Miethe, Terry L., and Antony Flew. Does God Exist?: A Believer and an Atheist Debate. San Francisco, CA: Harper San Francisco, 1991.
SparkNotes Editors. “SparkNote on All’s Well That Ends Well.” SparkNotes LLC. n.d.. http://www.sparknotes.com/shakespeare/allswell/ (accessed April 13, 2019).
Stump, Eleonore. “The Problem of Evil and the History of the Peoples: Think Amalek.” In Divine Evil?: The Moral Characters of the God of Abraham, 179-97. Oxford University Press, 2010.
Stump, Eleonore. Wandering in Darkness Narrative and the Problem of Suffering. Oxford, UK: Clarendon Press, 2013.
- A worldview represents a philosophical framework from which we view reality and make sense of life and the world. Our own worldview is a set of propositions (i.e., statements that express something that can be true or false) that we believe to be true about the world. Seven major world views include: Theism, Atheism, Pantheism, Panentheism, Polytheism, Deism, and Finite Godism. For more on world views see Geisler, Norman L., and William D. Watkins. Worlds Apart: A Handbook on World Views. (Eugene, OR: Wipf and Stock Publishers, 2003).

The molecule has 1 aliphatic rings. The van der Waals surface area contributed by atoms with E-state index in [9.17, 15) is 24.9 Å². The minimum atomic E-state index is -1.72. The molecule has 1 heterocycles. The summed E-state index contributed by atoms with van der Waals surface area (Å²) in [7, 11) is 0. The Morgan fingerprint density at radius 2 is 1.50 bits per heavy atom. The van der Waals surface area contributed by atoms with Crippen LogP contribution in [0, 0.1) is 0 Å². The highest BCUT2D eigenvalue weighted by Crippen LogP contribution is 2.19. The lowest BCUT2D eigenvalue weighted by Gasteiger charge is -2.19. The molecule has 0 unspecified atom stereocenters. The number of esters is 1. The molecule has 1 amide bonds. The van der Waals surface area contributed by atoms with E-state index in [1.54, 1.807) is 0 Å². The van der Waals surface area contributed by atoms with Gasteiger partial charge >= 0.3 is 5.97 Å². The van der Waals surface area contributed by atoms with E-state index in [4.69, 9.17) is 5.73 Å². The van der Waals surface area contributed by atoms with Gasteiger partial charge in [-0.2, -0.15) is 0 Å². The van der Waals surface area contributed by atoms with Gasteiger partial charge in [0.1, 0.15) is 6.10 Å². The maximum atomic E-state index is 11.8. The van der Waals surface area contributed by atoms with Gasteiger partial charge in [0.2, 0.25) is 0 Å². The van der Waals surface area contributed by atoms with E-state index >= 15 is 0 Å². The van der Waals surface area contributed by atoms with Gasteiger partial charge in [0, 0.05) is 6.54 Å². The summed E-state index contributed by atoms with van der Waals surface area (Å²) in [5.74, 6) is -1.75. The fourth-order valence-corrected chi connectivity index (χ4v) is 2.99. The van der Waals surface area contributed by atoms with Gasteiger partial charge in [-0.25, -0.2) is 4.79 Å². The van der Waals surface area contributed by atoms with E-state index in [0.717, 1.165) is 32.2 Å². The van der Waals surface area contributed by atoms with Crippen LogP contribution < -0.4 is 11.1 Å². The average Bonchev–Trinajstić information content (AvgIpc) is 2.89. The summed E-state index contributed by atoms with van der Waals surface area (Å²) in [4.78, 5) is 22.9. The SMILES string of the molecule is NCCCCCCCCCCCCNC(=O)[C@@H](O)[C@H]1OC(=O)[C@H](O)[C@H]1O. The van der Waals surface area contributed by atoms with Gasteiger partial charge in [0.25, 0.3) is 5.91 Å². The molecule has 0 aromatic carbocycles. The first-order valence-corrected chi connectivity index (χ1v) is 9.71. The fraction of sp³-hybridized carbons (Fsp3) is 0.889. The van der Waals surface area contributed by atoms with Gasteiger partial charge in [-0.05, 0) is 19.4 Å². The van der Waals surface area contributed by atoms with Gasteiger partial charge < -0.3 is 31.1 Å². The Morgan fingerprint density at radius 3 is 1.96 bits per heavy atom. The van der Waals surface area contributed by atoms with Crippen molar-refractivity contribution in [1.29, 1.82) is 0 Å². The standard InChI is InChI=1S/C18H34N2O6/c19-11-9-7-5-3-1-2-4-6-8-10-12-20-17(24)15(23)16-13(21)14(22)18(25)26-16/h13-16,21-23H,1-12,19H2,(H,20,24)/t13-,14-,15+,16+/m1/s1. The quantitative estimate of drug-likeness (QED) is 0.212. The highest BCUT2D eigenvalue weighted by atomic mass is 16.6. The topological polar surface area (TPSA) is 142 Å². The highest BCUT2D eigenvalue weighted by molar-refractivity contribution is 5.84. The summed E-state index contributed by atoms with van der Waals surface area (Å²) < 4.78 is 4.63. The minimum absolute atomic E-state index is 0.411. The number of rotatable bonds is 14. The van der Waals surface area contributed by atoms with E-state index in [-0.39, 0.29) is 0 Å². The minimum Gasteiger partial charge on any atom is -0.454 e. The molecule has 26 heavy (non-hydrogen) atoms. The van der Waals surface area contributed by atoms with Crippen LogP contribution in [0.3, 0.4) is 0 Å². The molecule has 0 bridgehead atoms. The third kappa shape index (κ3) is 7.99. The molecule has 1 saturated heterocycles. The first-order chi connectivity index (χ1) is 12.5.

- Since I am a theist writing an article about defending atheism, I suppose I should begin by writing a brief explanation regarding the content of this article. My views on atheism are based on my current understanding of modern atheism, which is in turn based on my reading of (and listening to) many different sources. While there are clearly some tongue-in-cheek elements of my article, I believe that the strategy I outline is reasonable and has been used by many modern atheists. Nevertheless, to be clear, I am still a theist.